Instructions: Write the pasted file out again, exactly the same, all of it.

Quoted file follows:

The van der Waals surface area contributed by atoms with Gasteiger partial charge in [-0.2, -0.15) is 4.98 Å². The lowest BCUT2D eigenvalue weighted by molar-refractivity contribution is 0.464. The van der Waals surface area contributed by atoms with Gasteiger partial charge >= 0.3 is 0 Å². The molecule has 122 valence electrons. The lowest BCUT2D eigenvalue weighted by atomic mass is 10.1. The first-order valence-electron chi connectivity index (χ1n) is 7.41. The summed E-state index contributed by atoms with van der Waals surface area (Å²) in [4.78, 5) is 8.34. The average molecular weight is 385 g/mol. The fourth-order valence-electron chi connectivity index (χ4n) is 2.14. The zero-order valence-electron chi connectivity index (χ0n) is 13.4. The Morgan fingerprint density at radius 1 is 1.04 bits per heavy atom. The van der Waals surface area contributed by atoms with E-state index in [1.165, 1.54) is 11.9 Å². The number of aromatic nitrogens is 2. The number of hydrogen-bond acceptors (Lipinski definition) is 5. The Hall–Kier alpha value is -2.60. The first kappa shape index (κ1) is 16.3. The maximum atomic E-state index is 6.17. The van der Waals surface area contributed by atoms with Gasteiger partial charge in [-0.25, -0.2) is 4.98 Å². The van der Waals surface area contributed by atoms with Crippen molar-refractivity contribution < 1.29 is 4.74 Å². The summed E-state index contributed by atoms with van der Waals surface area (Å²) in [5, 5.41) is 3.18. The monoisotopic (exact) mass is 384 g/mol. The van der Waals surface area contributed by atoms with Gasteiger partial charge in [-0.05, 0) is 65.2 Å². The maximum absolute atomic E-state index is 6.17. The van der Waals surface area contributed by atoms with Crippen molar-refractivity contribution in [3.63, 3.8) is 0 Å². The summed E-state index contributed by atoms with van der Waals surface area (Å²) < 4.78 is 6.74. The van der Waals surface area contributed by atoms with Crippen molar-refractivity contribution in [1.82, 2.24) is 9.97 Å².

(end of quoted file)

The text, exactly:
The van der Waals surface area contributed by atoms with Gasteiger partial charge in [-0.2, -0.15) is 4.98 Å². The lowest BCUT2D eigenvalue weighted by molar-refractivity contribution is 0.464. The van der Waals surface area contributed by atoms with Gasteiger partial charge >= 0.3 is 0 Å². The molecule has 122 valence electrons. The lowest BCUT2D eigenvalue weighted by atomic mass is 10.1. The first-order valence-electron chi connectivity index (χ1n) is 7.41. The summed E-state index contributed by atoms with van der Waals surface area (Å²) in [4.78, 5) is 8.34. The average molecular weight is 385 g/mol. The fourth-order valence-electron chi connectivity index (χ4n) is 2.14. The zero-order valence-electron chi connectivity index (χ0n) is 13.4. The Morgan fingerprint density at radius 1 is 1.04 bits per heavy atom. The van der Waals surface area contributed by atoms with E-state index in [1.165, 1.54) is 11.9 Å². The number of aromatic nitrogens is 2. The number of hydrogen-bond acceptors (Lipinski definition) is 5. The Hall–Kier alpha value is -2.60. The first kappa shape index (κ1) is 16.3. The maximum atomic E-state index is 6.17. The van der Waals surface area contributed by atoms with Gasteiger partial charge in [-0.25, -0.2) is 4.98 Å². The van der Waals surface area contributed by atoms with Crippen molar-refractivity contribution < 1.29 is 4.74 Å². The summed E-state index contributed by atoms with van der Waals surface area (Å²) in [5, 5.41) is 3.18. The monoisotopic (exact) mass is 384 g/mol. The van der Waals surface area contributed by atoms with Gasteiger partial charge in [-0.05, 0) is 65.2 Å². The maximum absolute atomic E-state index is 6.17. The van der Waals surface area contributed by atoms with Crippen molar-refractivity contribution in [3.63, 3.8) is 0 Å². The summed E-state index contributed by atoms with van der Waals surface area (Å²) < 4.78 is 6.74. The van der Waals surface area contributed by atoms with Crippen molar-refractivity contribution in [1.82, 2.24) is 9.97 Å².